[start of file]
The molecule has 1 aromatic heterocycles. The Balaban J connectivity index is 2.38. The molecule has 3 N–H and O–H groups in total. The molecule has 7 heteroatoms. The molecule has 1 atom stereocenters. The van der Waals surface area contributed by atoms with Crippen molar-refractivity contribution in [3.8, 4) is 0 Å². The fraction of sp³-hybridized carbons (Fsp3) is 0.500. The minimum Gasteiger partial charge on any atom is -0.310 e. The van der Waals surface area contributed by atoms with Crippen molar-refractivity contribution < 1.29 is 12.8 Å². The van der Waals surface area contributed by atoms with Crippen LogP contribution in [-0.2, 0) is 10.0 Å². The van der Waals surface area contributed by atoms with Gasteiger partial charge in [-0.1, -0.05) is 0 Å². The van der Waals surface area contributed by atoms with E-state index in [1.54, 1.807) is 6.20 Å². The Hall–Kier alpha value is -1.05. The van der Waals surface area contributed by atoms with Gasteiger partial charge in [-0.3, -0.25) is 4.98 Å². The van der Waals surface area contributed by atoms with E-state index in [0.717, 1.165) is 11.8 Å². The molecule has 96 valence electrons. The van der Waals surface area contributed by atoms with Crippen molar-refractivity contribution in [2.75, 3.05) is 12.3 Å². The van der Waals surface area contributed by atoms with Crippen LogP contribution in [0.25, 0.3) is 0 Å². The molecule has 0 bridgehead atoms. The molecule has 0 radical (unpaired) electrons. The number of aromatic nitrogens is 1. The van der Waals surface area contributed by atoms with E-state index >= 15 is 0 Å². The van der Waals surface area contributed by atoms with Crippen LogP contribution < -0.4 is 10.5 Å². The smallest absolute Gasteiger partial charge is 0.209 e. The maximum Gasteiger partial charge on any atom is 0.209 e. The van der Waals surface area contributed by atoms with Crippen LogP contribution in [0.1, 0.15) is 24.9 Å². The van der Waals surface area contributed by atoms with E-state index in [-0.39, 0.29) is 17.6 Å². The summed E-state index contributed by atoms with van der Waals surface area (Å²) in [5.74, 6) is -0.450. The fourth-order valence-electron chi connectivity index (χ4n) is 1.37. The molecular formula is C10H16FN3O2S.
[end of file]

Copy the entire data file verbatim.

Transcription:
The molecule has 1 aromatic heterocycles. The Balaban J connectivity index is 2.38. The molecule has 3 N–H and O–H groups in total. The molecule has 7 heteroatoms. The molecule has 1 atom stereocenters. The van der Waals surface area contributed by atoms with Crippen molar-refractivity contribution in [3.8, 4) is 0 Å². The fraction of sp³-hybridized carbons (Fsp3) is 0.500. The minimum Gasteiger partial charge on any atom is -0.310 e. The van der Waals surface area contributed by atoms with Crippen molar-refractivity contribution < 1.29 is 12.8 Å². The van der Waals surface area contributed by atoms with Crippen LogP contribution in [-0.2, 0) is 10.0 Å². The van der Waals surface area contributed by atoms with Gasteiger partial charge in [-0.1, -0.05) is 0 Å². The van der Waals surface area contributed by atoms with E-state index in [1.54, 1.807) is 6.20 Å². The Hall–Kier alpha value is -1.05. The van der Waals surface area contributed by atoms with Gasteiger partial charge in [-0.3, -0.25) is 4.98 Å². The van der Waals surface area contributed by atoms with E-state index in [0.717, 1.165) is 11.8 Å². The molecule has 96 valence electrons. The van der Waals surface area contributed by atoms with Crippen molar-refractivity contribution in [2.75, 3.05) is 12.3 Å². The van der Waals surface area contributed by atoms with Crippen LogP contribution in [0.25, 0.3) is 0 Å². The molecule has 0 bridgehead atoms. The molecule has 0 radical (unpaired) electrons. The number of aromatic nitrogens is 1. The van der Waals surface area contributed by atoms with E-state index >= 15 is 0 Å². The van der Waals surface area contributed by atoms with Crippen LogP contribution < -0.4 is 10.5 Å². The smallest absolute Gasteiger partial charge is 0.209 e. The maximum Gasteiger partial charge on any atom is 0.209 e. The van der Waals surface area contributed by atoms with Crippen LogP contribution in [0.1, 0.15) is 24.9 Å². The van der Waals surface area contributed by atoms with E-state index in [-0.39, 0.29) is 17.6 Å². The summed E-state index contributed by atoms with van der Waals surface area (Å²) in [5.74, 6) is -0.450. The fourth-order valence-electron chi connectivity index (χ4n) is 1.37. The molecular formula is C10H16FN3O2S.